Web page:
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Dominion Voting files scorching $1.7B defamation lawsuits against Newsmax, OAN


OAN-branded microphone in the hand of a longhaired reporter.

Dominion Voting Systems filed another round of lawsuits today, alleging that the company was defamed by conservative news channels Newsmax and One America News Network when they aired segments that claimed the 2020 US election was rigged. Dominion also filed a defamation suit against Patrick Byrne, the founder and former CEO of Overstock.com, who has peddled election-fraud conspiracy theories.

In each lawsuit, Dominion is seeking more than $1.7 billion in damages for lost profits and expenses incurred by the election-rigging claims. The new lawsuits come on top of several more filed earlier this year against other parties, including Fox News, Rudy Giuliani, and Sidney Powell, who are all defending themselves.

Dominion’s lawyers didn’t pull any punches in today’s filing.

“Newsmax helped create and cultivate an alternate reality where up is down, pigs have wings, and Dominion engaged in a colossal fraud to steal the presidency from Donald Trump by rigging the vote,” Dominion’s lawyers said. “Newsmax created an entire brand out of defaming Dominion.”

Newsmax countered by saying it had merely been reporting on claims made by public figures, according to The Wall Street Journal. “Dominion’s action today is a clear attempt to squelch such reporting and undermine a free press,” the company said in a statement. Fox News made a similar argument in May when it asked a judge to dismiss Dominion’s $1.6 billion lawsuit against it.

OAN’s math

One of Newsmax’s main competitors for the MAGA set is One America News Network, also known as OAN. The upstart conservative channel was founded in 2013 by Robert Herring and has risen to notoriety despite its relatively small audience, estimated at only 14,000 viewers per day.

Limited reach hasn’t spared the network from Dominion’s scrutiny, though. In their filing, Dominion’s lawyers wrote, “During and after the November 2020 election, OAN saw a business opportunity. Spurred by a quest for profits and viewers, OAN—a competitor to media giant Fox—engaged in a race to the bottom with Fox and other outlets such as Newsmax to spread false and manufactured stories about election fraud.” The OAN lawsuit also names network owners Charles Herring and Robert Herring and reporters Chanel Rion and Christina Bobb as defendants.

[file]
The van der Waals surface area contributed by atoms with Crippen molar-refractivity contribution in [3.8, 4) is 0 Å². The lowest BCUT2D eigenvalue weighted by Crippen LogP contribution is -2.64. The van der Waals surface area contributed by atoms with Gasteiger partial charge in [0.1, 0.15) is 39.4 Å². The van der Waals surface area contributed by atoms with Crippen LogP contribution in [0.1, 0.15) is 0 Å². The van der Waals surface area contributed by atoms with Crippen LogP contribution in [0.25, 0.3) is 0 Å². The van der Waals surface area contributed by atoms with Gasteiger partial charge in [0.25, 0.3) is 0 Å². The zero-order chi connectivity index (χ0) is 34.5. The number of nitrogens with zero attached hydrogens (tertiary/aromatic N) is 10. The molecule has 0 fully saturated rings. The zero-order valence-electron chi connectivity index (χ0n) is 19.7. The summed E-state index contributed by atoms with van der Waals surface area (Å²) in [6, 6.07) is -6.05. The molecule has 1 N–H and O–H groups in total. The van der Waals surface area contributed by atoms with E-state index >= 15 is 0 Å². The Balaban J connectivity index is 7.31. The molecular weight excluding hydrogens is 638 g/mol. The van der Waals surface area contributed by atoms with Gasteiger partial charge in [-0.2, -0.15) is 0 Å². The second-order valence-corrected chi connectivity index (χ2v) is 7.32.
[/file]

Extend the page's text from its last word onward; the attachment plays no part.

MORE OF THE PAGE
OAN is notable for a January 27 interview with one Edward Solomon, who claimed he was a mathematician who had found evidence that an algorithm had rigged the election.

Yet according to the lawsuit, Solomon was anything but a mathematician. He does not appear to have earned a degree in mathematics, bachelor’s or otherwise, and he seems to be employed as an installer for a swing set company. What’s more, in 2018, he pleaded guilty to a felony charge of “criminal sale of a controlled substance” and was incarcerated for over seven months.

The blockchain connection

Dominion’s third lawsuit singles out Patrick Byrne. Byrne is the founder of Overstock.com and served as its CEO for 20 years before resigning after having an affair with a Russian agent and posting a bizarre statement on the company’s site. Like the other lawsuits, the filing in the Byrne suit is similarly acerbic.

“After blowing up his career at Overstock by having an affair with a Russian spy, Patrick Byrne soon found himself a new pet project: promoting the false narrative that the 2020 election had been stolen,” Dominion’s lawyers wrote. “[D]espite being put on notice of the facts by Trump’s own senior advisors and Dominion itself—Byrne continues to stick to his manufactured, inherently improbable, profitable, and demonstrable lies. In televised appearances, a blog series, a book, and a film, Byrne continues pushing the election fraud myth about Dominion to this day.”

Earlier this summer, Byrne called for an overhaul of the US voting system by replacing it with a blockchain-based system. As CEO of Overstock.com, Byrne pushed for the site to accept bitcoin as a form of payment and oversaw investments into blockchain, including an angel investment in a controversial blockchain voting company called Voatz. Today, Byrne is largely bankrolling the partisan audit of the Arizona ballot count that one Republican state senator called “botched” and “irrecoverable.”



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